Rubbing alcohol and hydrogen peroxide are both antiseptics and disinfectants. Although they are similar, they should not be used in place of one another and care should be used when using either product. Rubbing alcohol is usually a mixture of water and isopropyl alcohol that is commonly rubbed on the skin. Hydrogen peroxide has one more oxygen atom than water, and is normally sold to the general public in a 3 percent solution with water.
Rubbing Alcohol Uses
Rubbing alcohol is commonly used as an antiseptic solution. It is often used to remove bacteria from medical devices. It is also frequently used by medical professionals to cleanse the skin of germs before piercing the skin. Rubbing alcohol has many non-medical uses including tick removal and cleaning sticky substances. Electronic devices may also be wiped with rubbing alcohol as it evaporates quickly and cleans well.
Hydrogen Peroxide Uses
Hydrogen peroxide is a disinfecting solution, but is also known as a bleaching agent and stain remover. Some people use it as an oral rinse, as its bleaching properties may result in whiter teeth. Hydrogen peroxide can also be a source of oxygen therapy for your plants by mixing 1 ounce of peroxide with 1 quart of water and applying to household plants. Hydrogen peroxide is also used by physicians to help treat emphysema patients through oral inhalation or intravenous injections.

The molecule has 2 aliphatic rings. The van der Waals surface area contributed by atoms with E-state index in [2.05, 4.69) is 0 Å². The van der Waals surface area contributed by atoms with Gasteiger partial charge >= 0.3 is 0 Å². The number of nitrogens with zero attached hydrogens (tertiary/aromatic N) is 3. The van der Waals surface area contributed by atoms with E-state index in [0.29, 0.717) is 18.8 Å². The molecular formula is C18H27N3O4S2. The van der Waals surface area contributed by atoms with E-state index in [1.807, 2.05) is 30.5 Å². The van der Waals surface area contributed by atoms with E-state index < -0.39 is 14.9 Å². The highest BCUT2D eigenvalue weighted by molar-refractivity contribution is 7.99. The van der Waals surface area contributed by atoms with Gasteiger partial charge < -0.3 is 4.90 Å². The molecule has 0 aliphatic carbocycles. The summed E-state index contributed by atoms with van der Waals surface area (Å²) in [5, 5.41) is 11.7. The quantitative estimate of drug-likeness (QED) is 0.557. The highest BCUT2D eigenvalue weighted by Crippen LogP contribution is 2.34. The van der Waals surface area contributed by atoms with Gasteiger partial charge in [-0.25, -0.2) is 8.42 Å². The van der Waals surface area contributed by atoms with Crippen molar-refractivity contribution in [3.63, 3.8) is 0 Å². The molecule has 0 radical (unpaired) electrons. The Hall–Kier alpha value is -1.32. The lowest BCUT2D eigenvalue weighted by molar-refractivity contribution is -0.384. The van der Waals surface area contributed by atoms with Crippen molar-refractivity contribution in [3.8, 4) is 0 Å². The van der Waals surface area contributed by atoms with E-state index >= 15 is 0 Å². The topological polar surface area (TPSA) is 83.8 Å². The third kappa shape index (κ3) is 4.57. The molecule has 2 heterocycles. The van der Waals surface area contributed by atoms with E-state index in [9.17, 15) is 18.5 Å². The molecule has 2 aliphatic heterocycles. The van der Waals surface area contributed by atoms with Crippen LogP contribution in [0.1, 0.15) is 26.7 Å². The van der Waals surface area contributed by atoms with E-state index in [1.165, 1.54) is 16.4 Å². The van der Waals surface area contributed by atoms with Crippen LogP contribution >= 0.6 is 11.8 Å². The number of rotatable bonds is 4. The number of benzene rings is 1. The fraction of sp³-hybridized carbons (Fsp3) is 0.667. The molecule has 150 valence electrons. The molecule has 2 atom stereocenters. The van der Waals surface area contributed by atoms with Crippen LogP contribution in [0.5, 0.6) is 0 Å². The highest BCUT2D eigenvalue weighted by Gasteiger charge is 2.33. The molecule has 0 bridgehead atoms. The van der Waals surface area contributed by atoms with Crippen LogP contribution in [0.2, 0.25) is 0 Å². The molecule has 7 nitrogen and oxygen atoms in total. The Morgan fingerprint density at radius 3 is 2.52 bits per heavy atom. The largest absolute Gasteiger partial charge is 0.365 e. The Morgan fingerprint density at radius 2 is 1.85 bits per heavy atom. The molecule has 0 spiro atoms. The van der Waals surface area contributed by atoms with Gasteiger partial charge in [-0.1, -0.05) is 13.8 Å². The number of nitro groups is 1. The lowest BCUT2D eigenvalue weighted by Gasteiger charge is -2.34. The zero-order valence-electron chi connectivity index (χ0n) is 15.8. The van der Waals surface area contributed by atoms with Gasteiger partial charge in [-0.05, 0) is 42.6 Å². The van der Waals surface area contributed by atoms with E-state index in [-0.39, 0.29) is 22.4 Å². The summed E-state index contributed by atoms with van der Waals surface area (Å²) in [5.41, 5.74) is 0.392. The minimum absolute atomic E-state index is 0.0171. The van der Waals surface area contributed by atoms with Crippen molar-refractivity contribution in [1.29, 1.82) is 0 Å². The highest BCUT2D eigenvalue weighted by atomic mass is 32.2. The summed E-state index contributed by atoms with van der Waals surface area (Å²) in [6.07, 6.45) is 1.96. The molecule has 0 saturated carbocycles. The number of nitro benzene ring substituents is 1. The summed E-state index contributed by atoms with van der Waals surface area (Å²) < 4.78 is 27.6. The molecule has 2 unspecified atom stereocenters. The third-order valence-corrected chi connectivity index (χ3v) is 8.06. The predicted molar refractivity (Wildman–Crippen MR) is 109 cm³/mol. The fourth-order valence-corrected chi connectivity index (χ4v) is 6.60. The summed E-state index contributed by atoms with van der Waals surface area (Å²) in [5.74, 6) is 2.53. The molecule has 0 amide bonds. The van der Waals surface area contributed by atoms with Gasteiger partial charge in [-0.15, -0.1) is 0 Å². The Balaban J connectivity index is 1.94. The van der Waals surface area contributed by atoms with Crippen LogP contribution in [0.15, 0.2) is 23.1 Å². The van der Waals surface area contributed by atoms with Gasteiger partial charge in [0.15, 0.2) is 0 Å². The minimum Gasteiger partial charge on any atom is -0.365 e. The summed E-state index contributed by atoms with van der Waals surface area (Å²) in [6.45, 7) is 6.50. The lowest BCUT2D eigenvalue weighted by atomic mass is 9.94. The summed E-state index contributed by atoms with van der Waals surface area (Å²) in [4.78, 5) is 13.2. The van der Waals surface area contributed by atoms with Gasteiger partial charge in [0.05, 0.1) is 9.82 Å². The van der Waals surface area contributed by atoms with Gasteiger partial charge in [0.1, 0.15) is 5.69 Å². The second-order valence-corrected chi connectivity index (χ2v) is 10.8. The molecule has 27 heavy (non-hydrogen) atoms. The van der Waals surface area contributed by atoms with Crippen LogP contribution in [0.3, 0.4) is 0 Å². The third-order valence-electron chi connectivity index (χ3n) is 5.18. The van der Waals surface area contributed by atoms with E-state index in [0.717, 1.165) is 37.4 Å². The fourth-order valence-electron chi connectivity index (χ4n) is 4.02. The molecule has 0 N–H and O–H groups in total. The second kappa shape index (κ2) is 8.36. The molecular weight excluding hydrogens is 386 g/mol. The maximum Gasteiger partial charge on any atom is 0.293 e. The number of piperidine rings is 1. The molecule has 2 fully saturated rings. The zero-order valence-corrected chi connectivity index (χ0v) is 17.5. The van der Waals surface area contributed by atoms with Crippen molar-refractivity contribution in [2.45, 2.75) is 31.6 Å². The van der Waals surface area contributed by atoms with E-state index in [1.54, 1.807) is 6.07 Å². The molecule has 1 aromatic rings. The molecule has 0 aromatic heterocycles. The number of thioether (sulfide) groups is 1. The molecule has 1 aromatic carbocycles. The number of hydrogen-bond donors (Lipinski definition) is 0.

Due to the antiseptic properties of both rubbing alcohol and hydrogen peroxide, they are regularly used on cuts, scrapes and wounds. However, overuse of these disinfectants can be poisonous to the cells and may kill healthy tissue. Hydrogen peroxide can also help loosen debris in wounds with its bubbling action.
Rubbing Alcohol Warnings
Rubbing alcohol is considered a flammable product and care should be used to assure that it is kept away from heat or fire sources. Avoid contact with your eyes. Avoid pouring rubbing alcohol into deep wounds -- this could cause damage by dehydrating the skin.
Hydrogen Peroxide Warnings
If using hydrogen peroxide as an oral rinse, do not swallow the liquid. Deep wounds should not be exposed to this product and it should be kept away from the eyes. Do not use this solution in any medical manner other than use on minor cuts without the direction of a physician.
- Infection Control and Hospital Epidemiology: Effects of Preoperative Skin Preparation on Postoperative Wound Infection Rates -- A Prospective Study of 3 Skin Preparation Protocols
- Journal of Clinical Microbiology: Isopropyl Alcohol Compared with Isopropyl Alcohol plus Povidone-Iodine as Skin Preparation for Prevention of Blood Culture Contamination
- Journal of Indian Society of Periodontology: Effect of Hydrogen Peroxide Mouthwash as an Adjunct to Chlorhexidine on Stains and Plaque
Matt Berry is a radiologic technologist who started writing professionally in 2007. He specializes in health and medical articles and has been published in "Radiologic Technology." Berry holds a Bachelor of Science in radiology technology from Mount Marty College and is credentialed in radiography and computed tomography with the American Registry of Radiologic Technologists.